Great Parents Say I’m Sorry

Do you ever feel like you mess up as a parent? I know I do. Even though I have read plenty of parenting books and, in fact, teach parenting classes, sometimes I still mess up as a parent. Even so, is it nice to know that I don’t have to be a perfect parent to raise great kids; I just need to keep a couple of things in mind:

1. It is better to use parenting techniques poorly and show forth empathy and love, than to use parenting techniques perfectly, and use anger and frustration.

2. I need to make sure that I build a good relationship with my kids when things are going well so that when I am in a bad mood, and am impatient with them, my kids will know my moodiness and impatience is more an exception rather than the norm.

3. I can say to my child, “I have never been the parent on an eleven-year-old and I will probably make a lot of mistakes. That is why I expect you to forgive me when I make those mistakes just like I will forgive you when you make mistakes.” Keep in mind though, forgiveness doesn’t mean enabling bad behavior by not applying consequences.

4. Finally, a very important thing to model for our kids is the ability to say “I’m sorry.” When we make mistakes as parents, it is important to apologize and make amends with our kids. We don’t grovel and beg our kids for forgiveness, but we do admit to making a mistake and ask for forgiveness.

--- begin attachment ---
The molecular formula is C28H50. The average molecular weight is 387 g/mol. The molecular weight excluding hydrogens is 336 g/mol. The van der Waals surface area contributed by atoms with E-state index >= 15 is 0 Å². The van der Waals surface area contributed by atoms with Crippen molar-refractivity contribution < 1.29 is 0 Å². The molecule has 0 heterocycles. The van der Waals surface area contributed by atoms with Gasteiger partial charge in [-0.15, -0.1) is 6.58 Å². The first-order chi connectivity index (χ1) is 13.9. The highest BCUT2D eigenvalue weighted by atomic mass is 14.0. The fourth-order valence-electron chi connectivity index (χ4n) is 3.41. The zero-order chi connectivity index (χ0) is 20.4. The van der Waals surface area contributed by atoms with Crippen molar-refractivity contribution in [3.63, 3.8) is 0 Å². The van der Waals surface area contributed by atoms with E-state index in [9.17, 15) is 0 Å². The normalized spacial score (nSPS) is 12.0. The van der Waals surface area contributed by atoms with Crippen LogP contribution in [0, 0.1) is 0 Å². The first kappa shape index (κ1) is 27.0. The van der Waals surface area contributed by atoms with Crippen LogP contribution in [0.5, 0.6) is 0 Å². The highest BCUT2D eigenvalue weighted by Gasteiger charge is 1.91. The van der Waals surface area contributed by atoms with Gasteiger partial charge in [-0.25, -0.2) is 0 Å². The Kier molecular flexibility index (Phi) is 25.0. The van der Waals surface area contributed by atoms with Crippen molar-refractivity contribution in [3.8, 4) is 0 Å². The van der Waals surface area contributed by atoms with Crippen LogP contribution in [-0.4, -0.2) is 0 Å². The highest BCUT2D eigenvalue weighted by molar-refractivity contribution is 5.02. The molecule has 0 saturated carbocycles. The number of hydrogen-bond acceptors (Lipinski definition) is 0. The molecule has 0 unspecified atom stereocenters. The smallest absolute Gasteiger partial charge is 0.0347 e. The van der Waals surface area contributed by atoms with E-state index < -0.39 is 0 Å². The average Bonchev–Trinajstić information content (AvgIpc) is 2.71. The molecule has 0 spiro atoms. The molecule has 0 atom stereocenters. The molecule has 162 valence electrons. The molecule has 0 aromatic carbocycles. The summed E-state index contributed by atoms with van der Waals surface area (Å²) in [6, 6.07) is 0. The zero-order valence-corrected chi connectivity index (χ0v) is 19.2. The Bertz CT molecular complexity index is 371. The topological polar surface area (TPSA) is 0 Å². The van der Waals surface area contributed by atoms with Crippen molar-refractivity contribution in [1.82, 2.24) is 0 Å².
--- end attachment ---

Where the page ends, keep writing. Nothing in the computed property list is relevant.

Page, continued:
Mom hugging childFor example, we could say, “Sally, I made a mistake today by yelling at you when you hit your brother and I am sorry. Sometimes I make mistakes. I want you to know that I love you and nothing you can do will ever change that. I would like you to forgive me like I forgive you when you make mistakes. Do you forgive me?” The child can either choose to forgive the parent at this point or not forgive the parent. If the child forgives the parent then the parent and child can hug and move on. If the child chooses not to forgive the parent, the parent can say, “It is your choice whether to forgive me now or not; but that won’t change the fact that I love you.” Then the parent and child can still move on.

Again, no parent is perfect and the neat thing is we don’t have to be in order to raise great kids.

Thanks for reading.

 

Shiloh Lundahl, LCSW Child and Family Therapist Gilbert and Mesa ArizonaShiloh Lundahl, LCSW, is a child and family therapist in Gilbert and Mesa, Arizona.  He is the founder of Parent Arizona and Counseling Services and is part of the Arizona Family Institute.

He provides parenting classes using the Love and Logic curriculumclasses for parents of children with ADHDstep-parenting classes, and advanced trainings for foster and adoptive parents.  He also provides in-home therapy in Gilbert, Mesa, Queen Creek, San Tan Valley, Chandler, and Tempe, Arizona.

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